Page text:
Is Television an accessible resource or a threat to education? 

In recent years, the number of murders committed by teenagers has multiplied, and it is commonly believed that the killers may be influenced by excessive consumption of ultra-violent media content. This belief has been challenged by philosopher Marie-José Mondzain in his book « Can imagery kill?” In the book he disputes the idea that exposure to violent content can directly influence behaviour. This imitation theory is based on the assumption that teenagers have no ability to put information into context or the capacity to take information in any way other than imitating it. The fear of such images does not just concern video games, but almost every type of visual content, whether it is reality (TV news) or fiction (cartoons, advertising…). Children’s TV programs are therefore perceived as potentially dangerous.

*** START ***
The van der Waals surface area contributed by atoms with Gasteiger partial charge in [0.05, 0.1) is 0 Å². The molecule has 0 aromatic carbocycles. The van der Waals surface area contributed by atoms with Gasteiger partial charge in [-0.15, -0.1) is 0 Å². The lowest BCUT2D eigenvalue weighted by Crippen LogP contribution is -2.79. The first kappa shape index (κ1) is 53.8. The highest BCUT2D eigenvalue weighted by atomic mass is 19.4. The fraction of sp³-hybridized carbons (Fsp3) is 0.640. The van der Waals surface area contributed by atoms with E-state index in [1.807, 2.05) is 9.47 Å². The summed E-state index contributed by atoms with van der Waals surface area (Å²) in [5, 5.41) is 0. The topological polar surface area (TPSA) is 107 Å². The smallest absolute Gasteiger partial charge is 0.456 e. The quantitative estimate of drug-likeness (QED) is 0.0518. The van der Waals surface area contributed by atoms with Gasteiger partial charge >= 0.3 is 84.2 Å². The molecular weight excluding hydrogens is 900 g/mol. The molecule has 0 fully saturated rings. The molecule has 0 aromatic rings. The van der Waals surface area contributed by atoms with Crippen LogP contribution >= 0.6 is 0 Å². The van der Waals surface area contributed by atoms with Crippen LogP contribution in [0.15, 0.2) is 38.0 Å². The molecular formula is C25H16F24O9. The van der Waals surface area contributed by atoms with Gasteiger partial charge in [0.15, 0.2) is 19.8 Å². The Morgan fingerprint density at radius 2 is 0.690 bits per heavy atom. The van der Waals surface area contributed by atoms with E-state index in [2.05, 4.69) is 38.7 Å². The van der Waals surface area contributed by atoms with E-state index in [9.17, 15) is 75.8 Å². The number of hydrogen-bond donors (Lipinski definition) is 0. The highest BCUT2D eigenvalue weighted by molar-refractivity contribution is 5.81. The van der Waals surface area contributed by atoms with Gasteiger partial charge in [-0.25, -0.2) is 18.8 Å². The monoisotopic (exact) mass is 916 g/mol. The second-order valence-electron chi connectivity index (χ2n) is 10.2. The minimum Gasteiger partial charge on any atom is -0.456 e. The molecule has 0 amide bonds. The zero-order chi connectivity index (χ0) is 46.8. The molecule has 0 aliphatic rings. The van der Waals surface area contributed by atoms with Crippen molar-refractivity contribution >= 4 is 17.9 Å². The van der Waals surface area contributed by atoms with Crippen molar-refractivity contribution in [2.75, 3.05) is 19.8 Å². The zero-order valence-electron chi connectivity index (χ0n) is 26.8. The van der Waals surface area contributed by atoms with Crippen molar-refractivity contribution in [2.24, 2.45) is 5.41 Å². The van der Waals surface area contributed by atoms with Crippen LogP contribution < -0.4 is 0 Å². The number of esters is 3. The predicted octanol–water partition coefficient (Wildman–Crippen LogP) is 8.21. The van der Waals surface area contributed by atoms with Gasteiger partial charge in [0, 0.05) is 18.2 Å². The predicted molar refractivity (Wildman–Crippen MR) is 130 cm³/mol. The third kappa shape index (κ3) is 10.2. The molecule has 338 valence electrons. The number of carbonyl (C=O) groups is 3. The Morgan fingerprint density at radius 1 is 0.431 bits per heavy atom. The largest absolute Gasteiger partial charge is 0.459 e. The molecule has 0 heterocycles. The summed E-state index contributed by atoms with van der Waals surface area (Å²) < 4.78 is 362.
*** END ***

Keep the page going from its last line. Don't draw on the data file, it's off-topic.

Women and Wines of the World: An International Competition of Experts

For the past 8 years, this international contest submits the finest wines of the world to experts of oenology, vines, wines, but also to the oenophile general public, but also Media gastronomy and business professionals. The latest edition of the contest took place in Monaco in April 2013.

« Monaco, known for its international reputation was the favorite spot to host this major event, a mythical city and a source of international gastronomy » underlines Régine Le Coz, graduated oenologist, creator and initiator of five international contests in oenology. (1)

Cinema, a masculine world… but mainly frequented by women